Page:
How to Become Cardiologist Surgeon: A Comprehensive Guide

Updated on January 9, 2024

Introduction

A cardiothoracic surgeon is a physician who operates on diseases affecting organs inside the thorax, or chest cavity, including the heart and lungs. Becoming a cardiothoracic surgeon requires many years of training and perseverance. First, you must complete a bachelor’s degree program, typically lasting four years, focusing on pre-med studies like biology and chemistry. Next, acceptance into medical school is essential, which is very competitive – only about 40% of applicants are admitted. During the four years in medical school, students take courses in anatomy, pharmacology, pathology, and clinical rotations. After graduating, newly minted doctors enter at least five years of residency training in general surgery before they can specialize in the intricate cardiothoracic surgery field.

What is a Cardiothoracic Surgeon?

A cardiothoracic surgeon is a medical doctor who specializes in surgical procedures involving the heart, lungs, esophagus, and other organs in the chest. Often abbreviated as “CT surgeons,” they manage complex conditions of the heart and chest requiring advanced surgical techniques.

Specifically, cardiothoracic surgeons treat diseases affecting the heart, lungs, esophagus, chest wall, arteries, veins, mediastinum, and diaphragm through medical and surgical means. Some common conditions they treat include coronary artery disease, heart valve disease, lung cancer, and more. Their work requires cardiology, cardiac surgery, pulmonology, and thoracic surgery expertise.

To become a cardiothoracic surgeon, one must complete four years of medical school followed by five years of residency training in general surgery and cardiothoracic surgery. Subsequently, they may pursue an additional one to two years of specialty training in an area like pediatric cardiac surgery, heart transplantation, or other advanced procedures. Board certification by the American Board of Thoracic Surgery is also required.

What Do Cardiothoracic Surgeons Do?

Cardiothoracic surgeons specialize in surgical procedures involving the heart, lungs, esophagus, and other organs in the chest. Their job requires an extensive amount of training and expertise.

Specifically, cardiothoracic surgeons diagnose and treat diseases affecting the heart and lungs. For the heart, this can involve performing procedures like coronary artery bypass grafting (CABG) surgery to improve blood flow to the heart, heart valve repair and replacement, implantation of pacemakers and defibrillators, heart transplants, and more. For the lungs, they perform lung resection for cancer, repair or remove bulges in blood vessels, and lung transplants.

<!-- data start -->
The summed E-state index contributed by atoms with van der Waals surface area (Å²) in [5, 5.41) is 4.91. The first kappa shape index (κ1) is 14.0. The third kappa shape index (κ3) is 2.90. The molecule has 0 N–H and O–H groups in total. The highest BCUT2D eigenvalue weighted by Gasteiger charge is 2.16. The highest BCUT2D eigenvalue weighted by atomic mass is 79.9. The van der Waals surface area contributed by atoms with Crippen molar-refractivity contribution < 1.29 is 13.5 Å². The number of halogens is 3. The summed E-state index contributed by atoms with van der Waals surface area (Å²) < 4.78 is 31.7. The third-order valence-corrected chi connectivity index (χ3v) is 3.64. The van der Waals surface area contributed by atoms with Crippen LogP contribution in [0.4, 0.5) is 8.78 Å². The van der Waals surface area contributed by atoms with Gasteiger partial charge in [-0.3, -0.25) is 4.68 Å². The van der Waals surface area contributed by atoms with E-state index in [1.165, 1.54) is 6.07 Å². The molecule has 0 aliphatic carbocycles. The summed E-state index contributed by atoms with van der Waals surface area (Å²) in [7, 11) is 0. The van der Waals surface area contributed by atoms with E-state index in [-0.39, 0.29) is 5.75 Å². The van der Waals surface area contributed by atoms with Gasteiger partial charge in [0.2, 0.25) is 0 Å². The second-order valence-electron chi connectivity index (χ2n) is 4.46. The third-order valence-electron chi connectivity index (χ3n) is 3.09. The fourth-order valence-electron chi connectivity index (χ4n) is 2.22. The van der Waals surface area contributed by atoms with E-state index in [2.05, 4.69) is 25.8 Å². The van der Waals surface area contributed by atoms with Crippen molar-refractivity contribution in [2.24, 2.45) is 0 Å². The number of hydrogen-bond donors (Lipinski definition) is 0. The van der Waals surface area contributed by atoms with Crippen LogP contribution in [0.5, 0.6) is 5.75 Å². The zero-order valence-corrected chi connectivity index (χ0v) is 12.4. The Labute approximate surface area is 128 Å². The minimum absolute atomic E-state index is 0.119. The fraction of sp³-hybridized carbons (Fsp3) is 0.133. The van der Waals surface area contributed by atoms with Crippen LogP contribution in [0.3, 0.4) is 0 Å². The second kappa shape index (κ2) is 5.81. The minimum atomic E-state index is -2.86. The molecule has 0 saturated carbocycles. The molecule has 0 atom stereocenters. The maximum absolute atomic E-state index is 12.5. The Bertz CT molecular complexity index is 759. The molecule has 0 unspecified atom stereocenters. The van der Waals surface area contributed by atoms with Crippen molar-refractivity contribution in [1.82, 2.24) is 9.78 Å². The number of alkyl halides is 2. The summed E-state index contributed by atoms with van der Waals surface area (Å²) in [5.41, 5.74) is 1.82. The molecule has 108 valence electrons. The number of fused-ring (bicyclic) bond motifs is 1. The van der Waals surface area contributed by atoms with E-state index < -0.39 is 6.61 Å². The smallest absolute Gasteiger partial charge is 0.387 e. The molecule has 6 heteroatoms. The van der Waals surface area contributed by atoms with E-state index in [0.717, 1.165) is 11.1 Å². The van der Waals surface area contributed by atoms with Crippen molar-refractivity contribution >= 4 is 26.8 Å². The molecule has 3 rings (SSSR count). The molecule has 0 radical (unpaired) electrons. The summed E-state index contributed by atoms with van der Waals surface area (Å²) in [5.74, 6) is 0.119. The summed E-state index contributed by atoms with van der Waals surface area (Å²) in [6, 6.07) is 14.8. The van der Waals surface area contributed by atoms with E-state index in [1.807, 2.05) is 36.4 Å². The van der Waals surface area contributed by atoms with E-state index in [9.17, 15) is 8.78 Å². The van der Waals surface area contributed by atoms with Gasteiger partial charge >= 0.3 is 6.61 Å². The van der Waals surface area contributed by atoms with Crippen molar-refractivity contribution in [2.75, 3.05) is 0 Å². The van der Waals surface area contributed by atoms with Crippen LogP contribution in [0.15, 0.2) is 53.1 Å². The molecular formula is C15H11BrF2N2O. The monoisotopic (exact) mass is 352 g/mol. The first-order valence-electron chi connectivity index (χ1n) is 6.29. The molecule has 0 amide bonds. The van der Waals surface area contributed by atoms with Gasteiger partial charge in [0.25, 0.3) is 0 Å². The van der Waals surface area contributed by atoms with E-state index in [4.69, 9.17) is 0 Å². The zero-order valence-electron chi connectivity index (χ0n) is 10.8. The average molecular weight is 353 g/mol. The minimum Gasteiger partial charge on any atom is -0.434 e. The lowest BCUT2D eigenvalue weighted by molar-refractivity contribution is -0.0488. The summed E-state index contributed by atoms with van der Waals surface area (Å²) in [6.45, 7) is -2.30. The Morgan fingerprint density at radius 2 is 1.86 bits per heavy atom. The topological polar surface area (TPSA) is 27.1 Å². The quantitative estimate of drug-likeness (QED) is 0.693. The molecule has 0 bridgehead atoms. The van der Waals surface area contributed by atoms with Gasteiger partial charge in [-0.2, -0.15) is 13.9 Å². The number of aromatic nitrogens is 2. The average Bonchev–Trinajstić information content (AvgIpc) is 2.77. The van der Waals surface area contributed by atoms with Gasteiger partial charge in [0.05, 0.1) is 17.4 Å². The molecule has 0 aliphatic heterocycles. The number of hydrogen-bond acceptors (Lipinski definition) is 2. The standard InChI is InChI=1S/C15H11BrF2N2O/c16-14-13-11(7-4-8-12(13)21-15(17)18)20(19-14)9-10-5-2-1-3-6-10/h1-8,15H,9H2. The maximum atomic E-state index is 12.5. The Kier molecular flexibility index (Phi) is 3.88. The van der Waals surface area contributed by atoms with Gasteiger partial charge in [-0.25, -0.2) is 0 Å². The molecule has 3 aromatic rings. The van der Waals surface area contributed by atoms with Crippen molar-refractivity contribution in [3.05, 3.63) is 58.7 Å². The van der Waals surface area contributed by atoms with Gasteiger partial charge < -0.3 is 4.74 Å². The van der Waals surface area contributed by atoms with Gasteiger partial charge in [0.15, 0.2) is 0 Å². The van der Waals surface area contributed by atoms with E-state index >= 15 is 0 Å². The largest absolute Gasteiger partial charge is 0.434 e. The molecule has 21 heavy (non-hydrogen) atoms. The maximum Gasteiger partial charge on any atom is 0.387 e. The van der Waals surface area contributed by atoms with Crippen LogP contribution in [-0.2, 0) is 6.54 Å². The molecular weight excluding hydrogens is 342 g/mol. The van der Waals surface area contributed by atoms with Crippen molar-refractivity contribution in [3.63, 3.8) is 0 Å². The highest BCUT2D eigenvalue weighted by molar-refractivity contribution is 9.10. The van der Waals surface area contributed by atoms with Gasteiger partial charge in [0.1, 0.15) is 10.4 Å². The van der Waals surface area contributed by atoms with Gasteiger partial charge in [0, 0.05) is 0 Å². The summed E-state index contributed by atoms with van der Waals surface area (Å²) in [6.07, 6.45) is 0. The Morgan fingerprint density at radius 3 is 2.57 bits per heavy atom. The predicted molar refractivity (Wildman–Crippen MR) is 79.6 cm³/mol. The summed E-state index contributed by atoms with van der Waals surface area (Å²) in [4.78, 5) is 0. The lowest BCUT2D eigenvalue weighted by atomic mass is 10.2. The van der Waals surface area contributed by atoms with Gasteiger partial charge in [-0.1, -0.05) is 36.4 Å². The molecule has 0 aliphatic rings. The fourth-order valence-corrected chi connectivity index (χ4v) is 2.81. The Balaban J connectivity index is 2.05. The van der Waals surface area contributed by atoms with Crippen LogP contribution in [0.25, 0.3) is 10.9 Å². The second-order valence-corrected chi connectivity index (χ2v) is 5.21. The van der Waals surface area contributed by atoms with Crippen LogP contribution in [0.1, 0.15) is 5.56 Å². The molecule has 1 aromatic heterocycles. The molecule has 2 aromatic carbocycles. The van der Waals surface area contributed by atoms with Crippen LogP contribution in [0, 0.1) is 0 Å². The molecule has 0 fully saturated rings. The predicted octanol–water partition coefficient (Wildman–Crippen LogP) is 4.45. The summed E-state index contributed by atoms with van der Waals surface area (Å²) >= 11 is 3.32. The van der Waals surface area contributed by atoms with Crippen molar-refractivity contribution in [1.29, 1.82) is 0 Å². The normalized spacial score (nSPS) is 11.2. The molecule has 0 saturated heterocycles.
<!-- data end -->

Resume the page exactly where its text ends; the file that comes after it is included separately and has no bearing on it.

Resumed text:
Additionally, cardiothoracic surgeons have expertise in the esophagus and can perform surgery for conditions like a hiatal hernia or esophageal cancer. They use minimally invasive techniques, including robotics and thoracoscopy, whenever possible.

Cardiothoracic surgeons rely on their advanced medical knowledge and technical skills to operate on delicate organs and improve patients’ health and quality of life. They work closely with other specialists like cardiologists, pulmonologists, and anesthesiologists to determine treatment plans and provide well-rounded care before, during, and after complex surgeries.

Educational Requirements for Becoming a Cardiothoracic Surgeon

Earn a Bachelor’s Degree

The first step toward becoming a cardiothoracic surgeon is earning a bachelor’s degree at an accredited four-year college or university. While any major is acceptable, aspiring heart surgeons typically major in biology, chemistry, physics, pre-medicine, or health sciences as undergraduates. Coursework emphasizes life sciences, mathematics, statistics, and social sciences. Securing strong grades and taking the Medical College Admission Test (MCAT) are also essential during the bachelor’s program.

Complete Medical School

After earning an undergraduate degree, the next requirement is four years of medical school leading to a Doctor of Medicine (M.D.) or Doctor of Osteopathic Medicine (D.O.) degree. According to the American Association of Medical Colleges (AAMC), less than half of applicants are accepted to medical school programs each year, making admission highly competitive. Once enrolled, the first two years focus on classroom scientific study, while the last two years emphasize hands-on clinical rotations. Passing the U.S. Medical Licensing Examination is also required before graduating medical school.